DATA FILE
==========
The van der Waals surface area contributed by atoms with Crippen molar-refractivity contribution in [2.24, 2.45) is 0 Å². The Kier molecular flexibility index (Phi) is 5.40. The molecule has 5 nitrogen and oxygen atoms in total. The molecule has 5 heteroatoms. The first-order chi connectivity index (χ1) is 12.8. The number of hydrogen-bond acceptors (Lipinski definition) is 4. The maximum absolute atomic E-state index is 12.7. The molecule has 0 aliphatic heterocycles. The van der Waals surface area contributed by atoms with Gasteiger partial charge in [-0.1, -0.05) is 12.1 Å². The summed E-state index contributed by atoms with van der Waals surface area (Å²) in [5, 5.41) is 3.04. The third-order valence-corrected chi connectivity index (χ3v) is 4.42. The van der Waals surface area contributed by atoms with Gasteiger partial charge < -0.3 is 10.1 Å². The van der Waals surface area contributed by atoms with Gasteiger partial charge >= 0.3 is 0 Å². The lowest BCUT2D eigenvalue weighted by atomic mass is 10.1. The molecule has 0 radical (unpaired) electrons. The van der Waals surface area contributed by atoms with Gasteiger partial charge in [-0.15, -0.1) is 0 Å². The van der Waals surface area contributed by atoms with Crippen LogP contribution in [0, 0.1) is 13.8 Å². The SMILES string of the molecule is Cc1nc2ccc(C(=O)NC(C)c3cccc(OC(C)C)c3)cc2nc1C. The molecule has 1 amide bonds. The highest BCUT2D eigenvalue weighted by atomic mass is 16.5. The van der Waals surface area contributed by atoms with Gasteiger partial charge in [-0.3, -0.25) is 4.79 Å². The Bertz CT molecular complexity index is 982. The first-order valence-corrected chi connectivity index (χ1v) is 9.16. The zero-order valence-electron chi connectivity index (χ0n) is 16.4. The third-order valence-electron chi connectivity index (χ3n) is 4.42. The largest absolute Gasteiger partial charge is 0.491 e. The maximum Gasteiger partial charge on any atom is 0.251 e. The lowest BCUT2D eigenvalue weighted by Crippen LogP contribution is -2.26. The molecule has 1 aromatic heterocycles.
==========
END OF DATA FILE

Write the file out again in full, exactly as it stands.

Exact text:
The van der Waals surface area contributed by atoms with Crippen molar-refractivity contribution in [2.24, 2.45) is 0 Å². The Kier molecular flexibility index (Phi) is 5.40. The molecule has 5 nitrogen and oxygen atoms in total. The molecule has 5 heteroatoms. The first-order chi connectivity index (χ1) is 12.8. The number of hydrogen-bond acceptors (Lipinski definition) is 4. The maximum absolute atomic E-state index is 12.7. The molecule has 0 aliphatic heterocycles. The van der Waals surface area contributed by atoms with Gasteiger partial charge in [-0.1, -0.05) is 12.1 Å². The summed E-state index contributed by atoms with van der Waals surface area (Å²) in [5, 5.41) is 3.04. The third-order valence-corrected chi connectivity index (χ3v) is 4.42. The van der Waals surface area contributed by atoms with Gasteiger partial charge < -0.3 is 10.1 Å². The van der Waals surface area contributed by atoms with Gasteiger partial charge >= 0.3 is 0 Å². The lowest BCUT2D eigenvalue weighted by atomic mass is 10.1. The molecule has 0 radical (unpaired) electrons. The van der Waals surface area contributed by atoms with Gasteiger partial charge in [-0.15, -0.1) is 0 Å². The van der Waals surface area contributed by atoms with Crippen LogP contribution in [0, 0.1) is 13.8 Å². The SMILES string of the molecule is Cc1nc2ccc(C(=O)NC(C)c3cccc(OC(C)C)c3)cc2nc1C. The molecule has 1 amide bonds. The highest BCUT2D eigenvalue weighted by atomic mass is 16.5. The van der Waals surface area contributed by atoms with Gasteiger partial charge in [-0.3, -0.25) is 4.79 Å². The Bertz CT molecular complexity index is 982. The first-order valence-corrected chi connectivity index (χ1v) is 9.16. The zero-order valence-electron chi connectivity index (χ0n) is 16.4. The third-order valence-electron chi connectivity index (χ3n) is 4.42. The largest absolute Gasteiger partial charge is 0.491 e. The maximum Gasteiger partial charge on any atom is 0.251 e. The lowest BCUT2D eigenvalue weighted by Crippen LogP contribution is -2.26. The molecule has 1 aromatic heterocycles.